•  Promotion of Banking Habits: As an apex organization, the RBI always tries to promote the banking habits in the country. It institutionalizes savings and takes measures for an expansion of the banking network. During economic reforms it has taken many initiatives for encouraging and promoting banking in India. It always order the banks not to disturb the customers by making the rigidity of banking rules. 
Supervisory Functions of RBI
  • Granting license to banks: RBI grants license to banks for carrying its business. License is also given for opening extension counters, new branches, even to close down existing branches. It also authorized to renew the license of banks. Its role is unquestionable at the time of giving licenses to foreign bank branches. 
  • Bank Inspections: RBI grants license to banks working as per the directives and in a prudent manner without undue risk. It does regular inspections of banks and bank branches. In addition to this it can ask for periodical information from banks on various components of assets and liabilities.
  • Control over NBFIs: Non-Bank Financial Institutions are not more influenced by the working of a monitory policy. However RBI has a right to issue directives to the NBFIs from time to time regarding their functioning. Through periodic inspection, it can control the NBFIs. 
  •  Implementation of the Deposit Insurance Scheme: RBI has set up the Deposit Insurance Guarantee Corporation in order to protect the deposits of small depositors. All bank deposits below Rs. 1 lakh are insured with this corporation. The RBI work to implement the Deposit Insurance Scheme in case of a bank failure. 
  •  Central clearing house of payment and settlement systems: The increasing monetization in the economy, the country's large geographic expanse, people's preference for paper-based instruments and rapid changes in technology are among factors that make this task a formidable one. Recently, a provision was incorporated by the Information Technology Act, 2000 which enabled the RBI to make regulations for regulating payment systems of banks and financial institutions.

Other Important Functions of RBI:
  • Monitoring monetary policy by taking operate decision with the help of some direct and indirect tools like Cash Reserve Ratio (CRR), Statutory Liquidity Ratio (SLR), and Refinance facilities. These are direct tools.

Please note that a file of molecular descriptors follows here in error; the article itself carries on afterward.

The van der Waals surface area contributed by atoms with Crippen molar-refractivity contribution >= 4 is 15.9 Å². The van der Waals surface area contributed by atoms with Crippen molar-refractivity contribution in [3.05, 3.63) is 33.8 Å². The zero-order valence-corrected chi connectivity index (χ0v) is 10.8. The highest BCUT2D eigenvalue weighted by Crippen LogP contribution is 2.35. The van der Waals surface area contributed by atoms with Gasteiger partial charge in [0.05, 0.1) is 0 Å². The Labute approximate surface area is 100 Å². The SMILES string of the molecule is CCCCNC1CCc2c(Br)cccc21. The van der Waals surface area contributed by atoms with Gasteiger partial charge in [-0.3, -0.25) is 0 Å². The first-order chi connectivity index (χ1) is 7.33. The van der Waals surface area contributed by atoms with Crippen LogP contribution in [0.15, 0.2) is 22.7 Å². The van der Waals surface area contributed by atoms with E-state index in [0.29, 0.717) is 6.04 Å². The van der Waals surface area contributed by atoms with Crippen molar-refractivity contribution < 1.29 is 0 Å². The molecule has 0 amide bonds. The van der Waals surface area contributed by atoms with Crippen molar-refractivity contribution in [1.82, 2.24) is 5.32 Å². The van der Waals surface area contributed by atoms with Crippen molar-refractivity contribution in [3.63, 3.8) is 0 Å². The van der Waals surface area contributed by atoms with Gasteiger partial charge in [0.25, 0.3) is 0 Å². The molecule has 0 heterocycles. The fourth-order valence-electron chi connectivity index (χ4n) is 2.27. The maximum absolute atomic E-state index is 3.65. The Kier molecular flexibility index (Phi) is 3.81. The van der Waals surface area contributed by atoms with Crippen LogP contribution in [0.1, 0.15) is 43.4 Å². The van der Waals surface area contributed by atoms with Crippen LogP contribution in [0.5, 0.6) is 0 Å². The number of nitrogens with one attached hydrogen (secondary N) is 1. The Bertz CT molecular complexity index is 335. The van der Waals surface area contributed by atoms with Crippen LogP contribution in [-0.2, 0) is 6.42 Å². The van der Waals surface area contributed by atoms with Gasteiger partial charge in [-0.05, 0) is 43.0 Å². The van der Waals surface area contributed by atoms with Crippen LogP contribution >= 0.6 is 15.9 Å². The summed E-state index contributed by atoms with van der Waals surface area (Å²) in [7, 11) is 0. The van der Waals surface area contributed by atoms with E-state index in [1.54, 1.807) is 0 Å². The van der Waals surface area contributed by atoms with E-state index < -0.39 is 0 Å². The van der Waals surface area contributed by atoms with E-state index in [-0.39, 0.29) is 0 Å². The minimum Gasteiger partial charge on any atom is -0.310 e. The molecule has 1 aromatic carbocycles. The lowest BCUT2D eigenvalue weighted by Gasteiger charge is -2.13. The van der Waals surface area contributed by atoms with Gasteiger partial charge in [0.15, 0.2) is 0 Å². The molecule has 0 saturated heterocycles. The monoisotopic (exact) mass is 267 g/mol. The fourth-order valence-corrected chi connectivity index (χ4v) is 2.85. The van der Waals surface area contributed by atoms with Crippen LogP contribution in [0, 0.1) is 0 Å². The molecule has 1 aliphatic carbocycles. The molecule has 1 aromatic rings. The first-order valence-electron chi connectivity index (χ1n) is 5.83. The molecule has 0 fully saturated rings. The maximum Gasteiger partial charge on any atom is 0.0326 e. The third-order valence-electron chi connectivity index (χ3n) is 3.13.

• A few indirect tools: RBI also uses some indirect tools like Liquidity Adjustment Facility (LAF), Repo / Reverse Repo Rate, Open Market Operations (OMO), Marginal Standing Facility (MSF), Bank Rate, and Market Stabilisation Scheme (MSS).
  • RBI prints currency notes with the help of its subsidiaries, 'The Security Printing and Minting Corporation of India Limited (SPM-CIL)', 'The Bharatiya Reserve Bank Note Mudran Pvt. Ltd. (BRBNMPL)'.
  • On behalf of Government of India RBI mints rupee coin with the help subsidiaries, 'The Security Printing and Minting Corporation of India Limited (SPMCIL)' which are known as mints which comes under Coinage Act, 1906.
  • RBI acts as Banker and Debt Manager to Government. It maintain accounts and banking transactions of central government, it receive funds and make payments and transfer funds on behalf of government and also known as Banker to Banks.
  • RBI is the Regulator of the Indian Banking Services and System, it regulates through licensing banks, formulation of certain rules etc.,. It also known as Manager of foreign exchange and foreign reserves in India by appointing authorized dealers for exchanging foreign currency. Development of foreign currency reserves like Foreign Currency Assets (FCA), Special Drawing Rights (SDRs) and gold etc. The act that helps RBI to manage foreign exchange transactions is        Foreign Exchange Management Act (FEMA) 1999.
  • RBI is Regulator and Supervisor of the Payment and Settlement Systems in India. All the clearing and settlements activities are done through different means and established different schemes and services like National Payments Corporation of India (NPCI), The Real Time Gross Settlement (RTGS), Electronic Funds Transfer (EFT), National Electronic Clearing Service    (NECS), Electronic Clearing Service (ECS), Cheque Truncation System (CTS) etc.